The changes that have been made, though, presumably reflect a greater understanding at Justice of the president's policy views on this issue. For example, there are no longer any references to a ''traditional'' definition of marriage in the brief.
Also, perhaps, the brief simply represents a decision by DOJ's lawyers that this is the path to take to have the best chance of succeeding in defending the law. The more nuanced language could reflect what DOJ lawyers appear to believe is a less discriminatory, and thus more likely constitutional, enforcement of DOMA.
For example, in arguing that section three of DOMA is constitutional and simply was ''maintaining the status quo,'' DOJ asserted on Jan. 13 that the law was passed ''during a period of change'' and ''would allow states that wish to make changes in the legal definition of marriage to retain their inherent prerogative to do so, while permitting others to maintain their existing view.''
Just one-and-a-half years earlier, DOJ had expressed what is, essentially, the same idea very differently. Then, DOJ argued that DOMA was ''preserving a longstanding federal policy of promoting traditional marriages'' and that would ensure that federal laws ''do not encompass relationships of any other kind within their ambit.''
Should we, as a nation, recognize same-sex marriages within our understanding of marriage or not? Between 2009 and 2011, the Department of Justice changed its tone and eliminated any implicit approval of the decision by a state – or Congress – to keep that ''traditional'' definition and reject same-sex marriage.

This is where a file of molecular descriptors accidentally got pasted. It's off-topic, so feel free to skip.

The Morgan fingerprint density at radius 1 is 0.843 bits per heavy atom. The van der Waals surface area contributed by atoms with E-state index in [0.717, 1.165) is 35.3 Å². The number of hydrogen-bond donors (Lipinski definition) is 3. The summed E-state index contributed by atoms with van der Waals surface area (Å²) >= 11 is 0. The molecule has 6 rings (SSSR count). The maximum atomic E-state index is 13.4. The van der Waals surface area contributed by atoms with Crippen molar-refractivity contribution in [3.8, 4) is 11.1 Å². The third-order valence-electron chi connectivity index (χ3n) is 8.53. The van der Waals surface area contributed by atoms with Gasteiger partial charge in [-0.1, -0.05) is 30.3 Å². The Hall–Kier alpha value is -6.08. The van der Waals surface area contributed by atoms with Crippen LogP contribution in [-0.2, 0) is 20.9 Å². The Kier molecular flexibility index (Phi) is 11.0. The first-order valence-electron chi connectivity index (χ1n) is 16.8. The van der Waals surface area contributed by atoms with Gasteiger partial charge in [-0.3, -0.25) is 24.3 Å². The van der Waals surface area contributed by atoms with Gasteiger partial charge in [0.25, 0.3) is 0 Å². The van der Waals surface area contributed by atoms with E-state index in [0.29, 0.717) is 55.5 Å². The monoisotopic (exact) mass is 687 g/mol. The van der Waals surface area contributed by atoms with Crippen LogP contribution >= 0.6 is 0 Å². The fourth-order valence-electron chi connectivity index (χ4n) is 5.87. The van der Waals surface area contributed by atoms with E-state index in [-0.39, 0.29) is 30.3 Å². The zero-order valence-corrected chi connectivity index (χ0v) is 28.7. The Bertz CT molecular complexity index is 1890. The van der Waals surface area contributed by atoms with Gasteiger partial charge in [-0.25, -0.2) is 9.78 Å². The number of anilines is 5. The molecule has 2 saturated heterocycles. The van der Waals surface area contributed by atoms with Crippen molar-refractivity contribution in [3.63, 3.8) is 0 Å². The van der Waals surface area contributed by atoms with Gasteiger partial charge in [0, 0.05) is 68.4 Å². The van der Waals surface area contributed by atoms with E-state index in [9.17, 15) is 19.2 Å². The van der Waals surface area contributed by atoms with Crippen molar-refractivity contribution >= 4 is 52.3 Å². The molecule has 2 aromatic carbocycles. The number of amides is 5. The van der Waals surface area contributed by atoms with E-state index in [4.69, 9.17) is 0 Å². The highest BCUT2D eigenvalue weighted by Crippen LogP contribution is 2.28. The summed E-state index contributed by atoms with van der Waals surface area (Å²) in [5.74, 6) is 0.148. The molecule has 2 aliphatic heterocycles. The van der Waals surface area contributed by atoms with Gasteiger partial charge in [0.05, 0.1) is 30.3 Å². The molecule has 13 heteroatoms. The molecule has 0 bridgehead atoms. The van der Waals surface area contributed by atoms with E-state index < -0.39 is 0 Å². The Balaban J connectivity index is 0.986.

In a way, then, this is a step forward.
DOJ did, however, keep defending the law. And, what's more, it did so in a way that ignores the plain discriminatory intent of those members of Congress who passed the law in 1996.
As the House Judiciary Committee report on DOMA makes clear, the law was passed – as its supporters on the committee wrote – because of ''the orchestrated legal assault being waged against traditional heterosexual marriage by gay rights groups and their lawyers.''
Rather than defending the actual reasons stated by Congress for passing the law, the administration instead argued in its Jan. 13 brief, ''As the GAO concluded, there are over a thousand federal laws implicated by DOMA, showing that the federal government undoubtedly does have a substantial interest in determining eligibility for benefits under federal laws and programs that may touch upon family relationships.''
In downplaying the discriminatory intent of the law, DOJ has taken an argument used for the past 15 years by equality advocates as a reason why marriage equality is needed and turns it on its head. Anti-gay animus, and no ordinary decision about ''benefits,'' was the basis for the passage of DOMA.
Although DOJ's Jan. 13 filing defending section three of DOMA represented a kinder, gentler view than that offered by the government in 1996 or even 2009, it cannot erase the discriminatory intent or impact of the law that led Judge Tauro – though not yet President Obama – to decide that it is unconstitutional.